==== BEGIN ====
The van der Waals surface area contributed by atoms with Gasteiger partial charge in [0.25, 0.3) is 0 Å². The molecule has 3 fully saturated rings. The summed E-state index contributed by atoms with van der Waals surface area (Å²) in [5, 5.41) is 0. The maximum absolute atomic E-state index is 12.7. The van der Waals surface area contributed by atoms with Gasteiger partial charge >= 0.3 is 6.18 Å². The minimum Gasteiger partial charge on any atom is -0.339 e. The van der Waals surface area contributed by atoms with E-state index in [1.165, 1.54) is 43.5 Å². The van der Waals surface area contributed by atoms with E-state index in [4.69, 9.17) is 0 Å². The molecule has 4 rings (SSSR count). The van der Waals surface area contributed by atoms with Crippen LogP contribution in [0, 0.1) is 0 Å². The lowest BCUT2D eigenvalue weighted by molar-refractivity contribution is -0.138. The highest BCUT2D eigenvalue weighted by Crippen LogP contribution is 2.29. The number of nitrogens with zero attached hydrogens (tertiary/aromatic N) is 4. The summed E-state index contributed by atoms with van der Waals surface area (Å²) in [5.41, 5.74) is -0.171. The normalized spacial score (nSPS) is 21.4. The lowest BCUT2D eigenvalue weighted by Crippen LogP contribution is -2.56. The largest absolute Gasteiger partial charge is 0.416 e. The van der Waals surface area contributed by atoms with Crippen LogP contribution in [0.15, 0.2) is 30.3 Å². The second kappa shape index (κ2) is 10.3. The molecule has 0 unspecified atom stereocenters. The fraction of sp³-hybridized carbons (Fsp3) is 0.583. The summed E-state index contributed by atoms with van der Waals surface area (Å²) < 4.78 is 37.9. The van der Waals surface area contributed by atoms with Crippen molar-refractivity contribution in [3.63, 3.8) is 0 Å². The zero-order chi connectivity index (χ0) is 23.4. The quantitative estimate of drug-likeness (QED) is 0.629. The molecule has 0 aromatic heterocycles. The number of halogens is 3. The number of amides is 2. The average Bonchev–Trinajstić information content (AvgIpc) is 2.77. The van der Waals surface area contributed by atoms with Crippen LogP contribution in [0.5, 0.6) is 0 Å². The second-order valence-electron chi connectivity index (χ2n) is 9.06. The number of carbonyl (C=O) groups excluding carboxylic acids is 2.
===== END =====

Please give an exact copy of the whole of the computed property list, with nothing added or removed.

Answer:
The van der Waals surface area contributed by atoms with Gasteiger partial charge in [0.25, 0.3) is 0 Å². The molecule has 3 fully saturated rings. The summed E-state index contributed by atoms with van der Waals surface area (Å²) in [5, 5.41) is 0. The maximum absolute atomic E-state index is 12.7. The van der Waals surface area contributed by atoms with Gasteiger partial charge >= 0.3 is 6.18 Å². The minimum Gasteiger partial charge on any atom is -0.339 e. The van der Waals surface area contributed by atoms with E-state index in [1.165, 1.54) is 43.5 Å². The van der Waals surface area contributed by atoms with E-state index in [4.69, 9.17) is 0 Å². The molecule has 4 rings (SSSR count). The van der Waals surface area contributed by atoms with Crippen LogP contribution in [0, 0.1) is 0 Å². The lowest BCUT2D eigenvalue weighted by molar-refractivity contribution is -0.138. The highest BCUT2D eigenvalue weighted by Crippen LogP contribution is 2.29. The number of nitrogens with zero attached hydrogens (tertiary/aromatic N) is 4. The summed E-state index contributed by atoms with van der Waals surface area (Å²) in [5.41, 5.74) is -0.171. The normalized spacial score (nSPS) is 21.4. The lowest BCUT2D eigenvalue weighted by Crippen LogP contribution is -2.56. The largest absolute Gasteiger partial charge is 0.416 e. The van der Waals surface area contributed by atoms with Crippen LogP contribution in [0.15, 0.2) is 30.3 Å². The second kappa shape index (κ2) is 10.3. The molecule has 0 unspecified atom stereocenters. The fraction of sp³-hybridized carbons (Fsp3) is 0.583. The summed E-state index contributed by atoms with van der Waals surface area (Å²) < 4.78 is 37.9. The van der Waals surface area contributed by atoms with Crippen molar-refractivity contribution in [3.63, 3.8) is 0 Å². The zero-order chi connectivity index (χ0) is 23.4. The quantitative estimate of drug-likeness (QED) is 0.629. The molecule has 0 aromatic heterocycles. The number of halogens is 3. The number of amides is 2. The average Bonchev–Trinajstić information content (AvgIpc) is 2.77. The van der Waals surface area contributed by atoms with Crippen LogP contribution in [0.5, 0.6) is 0 Å². The second-order valence-electron chi connectivity index (χ2n) is 9.06. The number of carbonyl (C=O) groups excluding carboxylic acids is 2.